Figure 1. Schematic representation of inflammatory vs. tolerogenic DCs in vivo. Inflammatory DCs (red) differentiate from the immature tissue-resident DCs and migrate to the lymph nodes, where they initiate immune responses and instruct generation of the effector T cells (Teff). Semi-mature DCs (green), which develop from the tissue-resident DCs in the absence of danger and inflammatory signals, induce tissue-specific adaptive regulatory T cells (pTreg). Dendritic cells in thymus play a role in the positive and negative selection of naïve lymphocytes (Tnaive) and the induction of naturally occurring regulatory T cells (tTreg). In mice, DCs seem to play dispensable role in the thymus.
Harnessing Tolerogenic DCs for Therapeutic Purposes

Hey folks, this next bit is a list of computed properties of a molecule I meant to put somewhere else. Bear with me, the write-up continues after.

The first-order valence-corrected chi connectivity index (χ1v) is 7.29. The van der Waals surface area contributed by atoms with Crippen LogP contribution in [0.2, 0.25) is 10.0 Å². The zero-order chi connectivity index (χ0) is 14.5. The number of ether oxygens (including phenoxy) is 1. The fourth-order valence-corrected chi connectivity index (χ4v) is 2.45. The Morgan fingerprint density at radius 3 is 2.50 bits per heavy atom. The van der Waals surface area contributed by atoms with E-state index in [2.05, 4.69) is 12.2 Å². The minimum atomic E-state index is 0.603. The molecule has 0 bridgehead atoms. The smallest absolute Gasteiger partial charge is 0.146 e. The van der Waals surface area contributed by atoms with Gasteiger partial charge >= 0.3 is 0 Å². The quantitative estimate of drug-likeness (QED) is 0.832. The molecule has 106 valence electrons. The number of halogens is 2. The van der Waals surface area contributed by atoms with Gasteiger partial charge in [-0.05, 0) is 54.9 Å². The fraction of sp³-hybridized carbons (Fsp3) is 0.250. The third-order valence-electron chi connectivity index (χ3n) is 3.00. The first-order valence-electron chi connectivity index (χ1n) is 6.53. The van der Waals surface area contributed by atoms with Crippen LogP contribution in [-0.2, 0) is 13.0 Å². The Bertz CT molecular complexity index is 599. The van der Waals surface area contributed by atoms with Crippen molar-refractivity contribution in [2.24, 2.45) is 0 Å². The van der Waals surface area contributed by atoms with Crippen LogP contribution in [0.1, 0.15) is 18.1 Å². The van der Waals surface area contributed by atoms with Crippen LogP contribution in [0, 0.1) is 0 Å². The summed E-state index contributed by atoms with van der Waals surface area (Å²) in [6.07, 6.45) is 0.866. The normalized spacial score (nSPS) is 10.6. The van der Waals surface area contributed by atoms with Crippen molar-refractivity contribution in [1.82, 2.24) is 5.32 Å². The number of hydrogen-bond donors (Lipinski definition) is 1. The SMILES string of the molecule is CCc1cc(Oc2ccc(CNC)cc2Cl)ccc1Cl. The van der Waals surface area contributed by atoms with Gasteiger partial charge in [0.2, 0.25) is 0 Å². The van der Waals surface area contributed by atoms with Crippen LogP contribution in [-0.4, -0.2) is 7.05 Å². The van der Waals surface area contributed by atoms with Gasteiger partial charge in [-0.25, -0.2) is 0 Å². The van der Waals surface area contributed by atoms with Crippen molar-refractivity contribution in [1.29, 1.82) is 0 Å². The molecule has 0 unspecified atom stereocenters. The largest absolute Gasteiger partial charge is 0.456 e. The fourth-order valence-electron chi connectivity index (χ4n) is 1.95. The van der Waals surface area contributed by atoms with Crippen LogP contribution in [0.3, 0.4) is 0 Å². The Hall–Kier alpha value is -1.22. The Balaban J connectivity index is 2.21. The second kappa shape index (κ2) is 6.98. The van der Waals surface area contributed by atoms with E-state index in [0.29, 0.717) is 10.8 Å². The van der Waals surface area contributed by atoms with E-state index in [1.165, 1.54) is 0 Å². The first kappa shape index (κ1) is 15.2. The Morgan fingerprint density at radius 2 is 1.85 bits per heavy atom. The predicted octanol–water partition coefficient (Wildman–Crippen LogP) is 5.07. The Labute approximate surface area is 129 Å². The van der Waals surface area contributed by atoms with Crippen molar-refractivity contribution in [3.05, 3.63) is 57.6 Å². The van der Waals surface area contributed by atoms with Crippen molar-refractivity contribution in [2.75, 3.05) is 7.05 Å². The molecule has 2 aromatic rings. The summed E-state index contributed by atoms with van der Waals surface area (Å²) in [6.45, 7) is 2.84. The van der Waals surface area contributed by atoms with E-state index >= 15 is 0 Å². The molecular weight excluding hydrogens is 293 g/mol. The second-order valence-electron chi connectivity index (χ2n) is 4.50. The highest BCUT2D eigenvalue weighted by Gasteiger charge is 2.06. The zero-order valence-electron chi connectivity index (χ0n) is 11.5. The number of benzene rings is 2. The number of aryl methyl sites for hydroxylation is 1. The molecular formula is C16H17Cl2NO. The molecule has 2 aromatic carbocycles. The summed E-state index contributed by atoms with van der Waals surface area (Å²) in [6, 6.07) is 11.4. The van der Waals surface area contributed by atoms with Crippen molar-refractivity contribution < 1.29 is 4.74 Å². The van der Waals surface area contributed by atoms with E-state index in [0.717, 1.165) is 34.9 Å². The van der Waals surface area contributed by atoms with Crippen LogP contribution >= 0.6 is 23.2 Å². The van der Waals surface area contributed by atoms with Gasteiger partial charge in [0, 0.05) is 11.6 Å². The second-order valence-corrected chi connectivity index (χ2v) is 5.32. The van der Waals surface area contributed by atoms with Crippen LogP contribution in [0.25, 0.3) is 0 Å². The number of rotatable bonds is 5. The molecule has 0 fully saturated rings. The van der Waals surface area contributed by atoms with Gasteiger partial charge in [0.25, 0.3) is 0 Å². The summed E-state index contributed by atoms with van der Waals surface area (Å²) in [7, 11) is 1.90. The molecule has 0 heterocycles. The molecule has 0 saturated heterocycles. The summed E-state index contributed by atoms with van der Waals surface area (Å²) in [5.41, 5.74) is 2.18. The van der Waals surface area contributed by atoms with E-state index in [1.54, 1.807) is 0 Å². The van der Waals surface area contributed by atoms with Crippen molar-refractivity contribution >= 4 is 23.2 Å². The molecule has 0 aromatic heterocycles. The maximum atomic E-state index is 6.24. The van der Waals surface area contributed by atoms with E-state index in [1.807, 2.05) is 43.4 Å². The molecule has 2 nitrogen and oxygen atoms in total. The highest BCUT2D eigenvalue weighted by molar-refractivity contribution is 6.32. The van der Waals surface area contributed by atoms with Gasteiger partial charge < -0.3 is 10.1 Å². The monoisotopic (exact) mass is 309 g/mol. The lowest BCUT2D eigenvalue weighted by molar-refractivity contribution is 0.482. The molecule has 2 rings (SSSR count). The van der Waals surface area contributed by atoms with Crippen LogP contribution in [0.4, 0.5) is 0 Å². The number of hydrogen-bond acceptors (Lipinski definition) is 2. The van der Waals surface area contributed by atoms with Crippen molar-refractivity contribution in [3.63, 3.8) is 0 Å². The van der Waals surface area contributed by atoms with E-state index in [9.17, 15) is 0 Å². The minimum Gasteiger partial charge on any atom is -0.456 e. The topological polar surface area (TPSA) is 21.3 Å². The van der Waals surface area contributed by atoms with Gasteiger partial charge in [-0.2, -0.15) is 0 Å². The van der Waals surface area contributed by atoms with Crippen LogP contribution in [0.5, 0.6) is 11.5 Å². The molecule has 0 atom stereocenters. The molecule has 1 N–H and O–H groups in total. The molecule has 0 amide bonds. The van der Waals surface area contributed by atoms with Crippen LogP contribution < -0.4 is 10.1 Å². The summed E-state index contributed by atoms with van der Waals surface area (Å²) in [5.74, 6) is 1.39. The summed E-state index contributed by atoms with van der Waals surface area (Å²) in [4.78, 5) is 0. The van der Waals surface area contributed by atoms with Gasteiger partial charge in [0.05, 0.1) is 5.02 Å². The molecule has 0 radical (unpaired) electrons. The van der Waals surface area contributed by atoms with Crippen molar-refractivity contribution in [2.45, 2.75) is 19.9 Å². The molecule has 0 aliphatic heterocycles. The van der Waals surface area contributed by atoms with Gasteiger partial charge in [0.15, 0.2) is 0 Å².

Dendritic cells that mediate tolerance induction in vivo exist without doubt. However, it is still debatable whether a particular function demonstrated in vitro may also be exerted in vivo. Immune tolerance can be achieved through different mechanisms and the experimental data from an in vivo system do not discern whether a particular DC subtype employs one or more mechanisms, or what other cells in the system might contribute. For example, thymic DCs have been associated with selection of developing T cells, but a recently established mouse model lacking the majority of DCs (DC-less mice) suggested that DCs are dispensable in thymic negative selection (Yogev et al., 2012). Yet, DCs in the periphery remain essential in induction and maintenance of peripheral tolerance, since DC-less mice are able to mount an immune response but fail to regulate it and develop enhanced EAE and progressive myeloproliferative disorders, resulting in spontaneous fatal autoimmunity (Birnberg et al., 2008; Ohnmacht et al., 2009; Yogev et al., 2012). The expression of the MOG auto antigen in steady state DCs in the brain induced strong tolerance, correlating with the increased expression of PD-1 on adaptive regulatory T cells (Yogev et al., 2012). Taken together, these studies show: (i) that autoimmunity may be activated by other cells than DCs; (ii) that DCs are essential for the maintenance of tolerance; (iii) that DCs may act by enhancing adaptive regulatory T cells.